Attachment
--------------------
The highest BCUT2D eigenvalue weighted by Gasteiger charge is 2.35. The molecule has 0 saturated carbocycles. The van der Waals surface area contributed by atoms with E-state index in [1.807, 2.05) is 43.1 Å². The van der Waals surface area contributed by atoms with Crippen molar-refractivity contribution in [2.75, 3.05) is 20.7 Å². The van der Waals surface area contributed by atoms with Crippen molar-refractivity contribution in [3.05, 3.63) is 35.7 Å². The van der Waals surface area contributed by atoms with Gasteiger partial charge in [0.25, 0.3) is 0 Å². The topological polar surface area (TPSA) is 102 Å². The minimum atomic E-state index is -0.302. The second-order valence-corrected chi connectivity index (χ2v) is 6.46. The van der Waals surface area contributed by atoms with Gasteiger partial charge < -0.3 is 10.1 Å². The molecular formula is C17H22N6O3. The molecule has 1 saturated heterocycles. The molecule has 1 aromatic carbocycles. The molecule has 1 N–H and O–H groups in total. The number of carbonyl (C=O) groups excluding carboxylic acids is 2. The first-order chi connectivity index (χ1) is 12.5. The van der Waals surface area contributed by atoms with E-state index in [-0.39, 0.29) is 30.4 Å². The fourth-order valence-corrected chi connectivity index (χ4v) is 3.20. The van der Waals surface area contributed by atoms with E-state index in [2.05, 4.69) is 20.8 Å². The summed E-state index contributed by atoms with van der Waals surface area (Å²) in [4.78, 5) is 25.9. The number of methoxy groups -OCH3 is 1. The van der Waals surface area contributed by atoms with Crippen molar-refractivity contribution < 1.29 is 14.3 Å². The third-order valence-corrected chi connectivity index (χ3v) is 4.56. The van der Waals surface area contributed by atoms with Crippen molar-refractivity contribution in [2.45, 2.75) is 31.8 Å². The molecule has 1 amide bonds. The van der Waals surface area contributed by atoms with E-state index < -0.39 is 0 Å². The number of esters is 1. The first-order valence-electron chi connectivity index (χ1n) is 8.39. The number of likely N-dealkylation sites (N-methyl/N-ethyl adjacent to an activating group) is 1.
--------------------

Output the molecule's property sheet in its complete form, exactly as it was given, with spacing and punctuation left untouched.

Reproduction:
The highest BCUT2D eigenvalue weighted by Gasteiger charge is 2.35. The molecule has 0 saturated carbocycles. The van der Waals surface area contributed by atoms with E-state index in [1.807, 2.05) is 43.1 Å². The van der Waals surface area contributed by atoms with Crippen molar-refractivity contribution in [2.75, 3.05) is 20.7 Å². The van der Waals surface area contributed by atoms with Crippen molar-refractivity contribution in [3.05, 3.63) is 35.7 Å². The van der Waals surface area contributed by atoms with Gasteiger partial charge in [0.25, 0.3) is 0 Å². The topological polar surface area (TPSA) is 102 Å². The minimum atomic E-state index is -0.302. The second-order valence-corrected chi connectivity index (χ2v) is 6.46. The van der Waals surface area contributed by atoms with Gasteiger partial charge < -0.3 is 10.1 Å². The molecular formula is C17H22N6O3. The molecule has 1 saturated heterocycles. The molecule has 1 aromatic carbocycles. The molecule has 1 N–H and O–H groups in total. The number of carbonyl (C=O) groups excluding carboxylic acids is 2. The first-order chi connectivity index (χ1) is 12.5. The van der Waals surface area contributed by atoms with E-state index in [-0.39, 0.29) is 30.4 Å². The fourth-order valence-corrected chi connectivity index (χ4v) is 3.20. The van der Waals surface area contributed by atoms with E-state index in [2.05, 4.69) is 20.8 Å². The summed E-state index contributed by atoms with van der Waals surface area (Å²) in [4.78, 5) is 25.9. The number of methoxy groups -OCH3 is 1. The van der Waals surface area contributed by atoms with Crippen molar-refractivity contribution < 1.29 is 14.3 Å². The third-order valence-corrected chi connectivity index (χ3v) is 4.56. The van der Waals surface area contributed by atoms with Crippen molar-refractivity contribution in [2.45, 2.75) is 31.8 Å². The molecule has 1 amide bonds. The van der Waals surface area contributed by atoms with E-state index < -0.39 is 0 Å². The number of esters is 1. The first-order valence-electron chi connectivity index (χ1n) is 8.39. The number of likely N-dealkylation sites (N-methyl/N-ethyl adjacent to an activating group) is 1.